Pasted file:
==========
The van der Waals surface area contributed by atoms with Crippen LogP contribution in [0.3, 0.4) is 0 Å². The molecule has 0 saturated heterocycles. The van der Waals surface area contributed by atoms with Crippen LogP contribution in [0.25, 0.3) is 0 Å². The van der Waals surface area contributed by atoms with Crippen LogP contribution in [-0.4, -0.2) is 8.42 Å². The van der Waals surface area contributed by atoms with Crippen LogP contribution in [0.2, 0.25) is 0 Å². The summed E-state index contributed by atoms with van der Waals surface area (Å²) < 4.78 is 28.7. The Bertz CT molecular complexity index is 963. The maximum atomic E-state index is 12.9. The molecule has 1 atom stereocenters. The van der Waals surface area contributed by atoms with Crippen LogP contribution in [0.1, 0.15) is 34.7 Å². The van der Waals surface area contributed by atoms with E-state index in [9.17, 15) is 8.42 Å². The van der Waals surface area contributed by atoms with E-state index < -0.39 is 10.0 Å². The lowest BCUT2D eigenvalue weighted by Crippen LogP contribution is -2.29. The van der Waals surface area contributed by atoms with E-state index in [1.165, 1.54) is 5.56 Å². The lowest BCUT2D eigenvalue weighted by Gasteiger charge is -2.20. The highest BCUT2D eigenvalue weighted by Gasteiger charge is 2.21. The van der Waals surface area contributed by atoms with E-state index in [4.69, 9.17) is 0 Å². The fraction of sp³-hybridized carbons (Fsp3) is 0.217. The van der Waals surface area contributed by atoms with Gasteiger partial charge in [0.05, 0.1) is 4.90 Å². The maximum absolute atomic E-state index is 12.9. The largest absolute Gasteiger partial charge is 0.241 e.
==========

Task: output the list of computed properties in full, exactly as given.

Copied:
The van der Waals surface area contributed by atoms with Crippen LogP contribution in [0.3, 0.4) is 0 Å². The molecule has 0 saturated heterocycles. The van der Waals surface area contributed by atoms with Crippen LogP contribution in [0.25, 0.3) is 0 Å². The van der Waals surface area contributed by atoms with Crippen LogP contribution in [-0.4, -0.2) is 8.42 Å². The van der Waals surface area contributed by atoms with Crippen LogP contribution in [0.2, 0.25) is 0 Å². The summed E-state index contributed by atoms with van der Waals surface area (Å²) < 4.78 is 28.7. The Bertz CT molecular complexity index is 963. The maximum atomic E-state index is 12.9. The molecule has 1 atom stereocenters. The van der Waals surface area contributed by atoms with Crippen LogP contribution in [0.1, 0.15) is 34.7 Å². The van der Waals surface area contributed by atoms with E-state index in [9.17, 15) is 8.42 Å². The van der Waals surface area contributed by atoms with E-state index < -0.39 is 10.0 Å². The lowest BCUT2D eigenvalue weighted by Crippen LogP contribution is -2.29. The van der Waals surface area contributed by atoms with E-state index in [1.165, 1.54) is 5.56 Å². The lowest BCUT2D eigenvalue weighted by Gasteiger charge is -2.20. The highest BCUT2D eigenvalue weighted by Gasteiger charge is 2.21. The van der Waals surface area contributed by atoms with E-state index in [4.69, 9.17) is 0 Å². The fraction of sp³-hybridized carbons (Fsp3) is 0.217. The van der Waals surface area contributed by atoms with Gasteiger partial charge in [0.05, 0.1) is 4.90 Å². The maximum absolute atomic E-state index is 12.9. The largest absolute Gasteiger partial charge is 0.241 e.